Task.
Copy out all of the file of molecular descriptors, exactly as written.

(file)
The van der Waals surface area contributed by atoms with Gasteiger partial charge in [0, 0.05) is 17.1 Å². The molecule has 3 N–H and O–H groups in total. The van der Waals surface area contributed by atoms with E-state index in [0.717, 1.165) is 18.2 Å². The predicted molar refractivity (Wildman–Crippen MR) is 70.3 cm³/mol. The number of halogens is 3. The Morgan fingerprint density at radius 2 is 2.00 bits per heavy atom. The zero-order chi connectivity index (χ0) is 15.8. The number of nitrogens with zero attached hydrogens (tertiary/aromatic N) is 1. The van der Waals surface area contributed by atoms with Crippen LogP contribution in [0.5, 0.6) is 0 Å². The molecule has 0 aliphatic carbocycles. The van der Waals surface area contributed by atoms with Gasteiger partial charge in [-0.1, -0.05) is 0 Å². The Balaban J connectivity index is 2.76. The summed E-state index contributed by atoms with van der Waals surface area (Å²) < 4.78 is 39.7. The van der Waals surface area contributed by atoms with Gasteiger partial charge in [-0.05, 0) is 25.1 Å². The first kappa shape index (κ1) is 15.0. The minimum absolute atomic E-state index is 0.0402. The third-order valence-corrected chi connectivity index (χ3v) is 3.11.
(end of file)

The van der Waals surface area contributed by atoms with Gasteiger partial charge in [0, 0.05) is 17.1 Å². The molecule has 3 N–H and O–H groups in total. The van der Waals surface area contributed by atoms with E-state index in [0.717, 1.165) is 18.2 Å². The predicted molar refractivity (Wildman–Crippen MR) is 70.3 cm³/mol. The number of halogens is 3. The Morgan fingerprint density at radius 2 is 2.00 bits per heavy atom. The zero-order chi connectivity index (χ0) is 15.8. The number of nitrogens with zero attached hydrogens (tertiary/aromatic N) is 1. The van der Waals surface area contributed by atoms with Crippen LogP contribution in [0.5, 0.6) is 0 Å². The molecule has 0 aliphatic carbocycles. The van der Waals surface area contributed by atoms with Gasteiger partial charge in [-0.1, -0.05) is 0 Å². The Balaban J connectivity index is 2.76. The summed E-state index contributed by atoms with van der Waals surface area (Å²) < 4.78 is 39.7. The van der Waals surface area contributed by atoms with Gasteiger partial charge in [-0.05, 0) is 25.1 Å². The first kappa shape index (κ1) is 15.0. The minimum absolute atomic E-state index is 0.0402. The third-order valence-corrected chi connectivity index (χ3v) is 3.11.